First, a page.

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A few tech videos + shadow map description

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dgreen02

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I've created a few videos showing the new stuff I've recently implemented into the game...check 'em out!

Texturing is off in 3 of the videos to make the lighting effects/geometry easier to see. I turned it on in the last one, just so you'd have some idea of what it looks like. And I know there aren't any wheels on the vehicles right now, I'll have that back into the game tommorow sometime [grin]

This shows the character animation system, and a little bit of physics:


This video shows the view distances/LOD managment system in the game.


This shows the dynamic sky/lighting/shadow system. It also shows how you can accelerate time in single player modes.


Shows the character animation system + texturing on the world.


For those curious about the shadowing method I'm using...I'll try to give a brief description:

I'm using 2 2048x2048 (or 1024x1024 depending on the graphics card) textures as the render targets for the lights. One will act as a global shadow map, one will act as a local shadow map.

Because I use a tile system for the city, Every time the camera's orientation changes significantly I re-calculate the visible parts of the city and store them into static vertex buffers.

I partition the vertex buffers into two parts (for each shadow map), based on the distance from the camera. Then render to each of the shadow maps.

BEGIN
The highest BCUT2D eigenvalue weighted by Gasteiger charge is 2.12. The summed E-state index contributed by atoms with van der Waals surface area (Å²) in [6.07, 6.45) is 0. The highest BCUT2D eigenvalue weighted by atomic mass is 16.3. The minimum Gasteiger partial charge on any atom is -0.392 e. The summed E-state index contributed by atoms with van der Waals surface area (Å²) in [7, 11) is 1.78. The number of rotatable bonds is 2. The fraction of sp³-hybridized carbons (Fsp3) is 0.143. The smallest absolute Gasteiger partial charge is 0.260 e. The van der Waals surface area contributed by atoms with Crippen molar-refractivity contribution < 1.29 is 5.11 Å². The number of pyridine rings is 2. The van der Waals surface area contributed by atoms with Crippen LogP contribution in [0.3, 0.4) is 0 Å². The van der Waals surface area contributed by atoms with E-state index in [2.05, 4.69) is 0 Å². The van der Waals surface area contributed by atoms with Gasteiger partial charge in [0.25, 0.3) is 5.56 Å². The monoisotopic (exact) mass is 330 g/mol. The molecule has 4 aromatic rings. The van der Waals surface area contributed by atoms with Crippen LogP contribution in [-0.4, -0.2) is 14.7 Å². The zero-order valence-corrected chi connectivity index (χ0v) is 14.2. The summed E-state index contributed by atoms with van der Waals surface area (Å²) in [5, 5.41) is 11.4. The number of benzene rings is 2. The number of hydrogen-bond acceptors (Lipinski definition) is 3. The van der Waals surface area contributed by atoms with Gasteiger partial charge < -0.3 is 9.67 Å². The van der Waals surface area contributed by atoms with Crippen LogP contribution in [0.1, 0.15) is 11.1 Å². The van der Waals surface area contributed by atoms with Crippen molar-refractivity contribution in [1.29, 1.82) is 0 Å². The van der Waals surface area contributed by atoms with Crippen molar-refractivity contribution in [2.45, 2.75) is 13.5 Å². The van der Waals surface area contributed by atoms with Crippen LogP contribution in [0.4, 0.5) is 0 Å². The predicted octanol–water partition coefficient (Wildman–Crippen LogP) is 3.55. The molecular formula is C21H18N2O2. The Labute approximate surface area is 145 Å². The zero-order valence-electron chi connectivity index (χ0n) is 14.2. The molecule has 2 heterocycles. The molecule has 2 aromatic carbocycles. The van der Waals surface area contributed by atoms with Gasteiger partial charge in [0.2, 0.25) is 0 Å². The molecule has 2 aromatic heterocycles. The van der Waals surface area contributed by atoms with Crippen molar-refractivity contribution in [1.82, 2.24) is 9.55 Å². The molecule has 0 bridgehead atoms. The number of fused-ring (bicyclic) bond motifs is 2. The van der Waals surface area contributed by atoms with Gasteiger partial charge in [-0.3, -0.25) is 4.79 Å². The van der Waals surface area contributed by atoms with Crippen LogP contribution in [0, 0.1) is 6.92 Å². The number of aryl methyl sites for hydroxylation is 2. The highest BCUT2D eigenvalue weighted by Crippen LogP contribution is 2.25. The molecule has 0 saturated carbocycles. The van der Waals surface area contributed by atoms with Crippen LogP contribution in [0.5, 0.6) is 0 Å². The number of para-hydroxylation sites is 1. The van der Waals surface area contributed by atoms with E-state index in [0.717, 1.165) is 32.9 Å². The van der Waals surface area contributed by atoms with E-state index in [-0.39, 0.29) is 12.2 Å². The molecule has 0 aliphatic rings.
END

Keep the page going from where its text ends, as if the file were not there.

The global shadow map is rendered with it's viewport centered around the ENTIRE city. The local shadow map is rendered focused on the camera's view frustum, but maintaining the same position ratios as the global shadow map, so the shadows of each level align nicely.

I then render all parts of the scene that use the local shadow map, and then the parts that use the global shadow map.

There are a few issues that need to be mentioned...the shadow light position of the local shadow map needs to be outside the city in order to guarantee that all buildings will cast shadows...I just use a tight FOV in the local light's projection matrix to make up for this.

Also in order to maintain a reasonable resolution for the local shadow map...I scale the cutoff position between shadow map levels based on the camera height off the ground. So as the camera gets closer to the ground the local shadow map becomes a higher resolution.

Overall I think the effect is rather nice. This was my first venture into the world of shadow maps, and pixel/vertex shaders...and it's really awesome stuff. I've always wanted to add shadow maps into my project...and now I have.

If anybody has any specific questions about this or any other part of the game I'd love to hear them :-)

- Dan
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Everything looks better each time you post.

One slightly off-topic question:

At the start of the first video, is that a UFO flying across the sky? Some big square looking thing.

I loved the physics demonstration.

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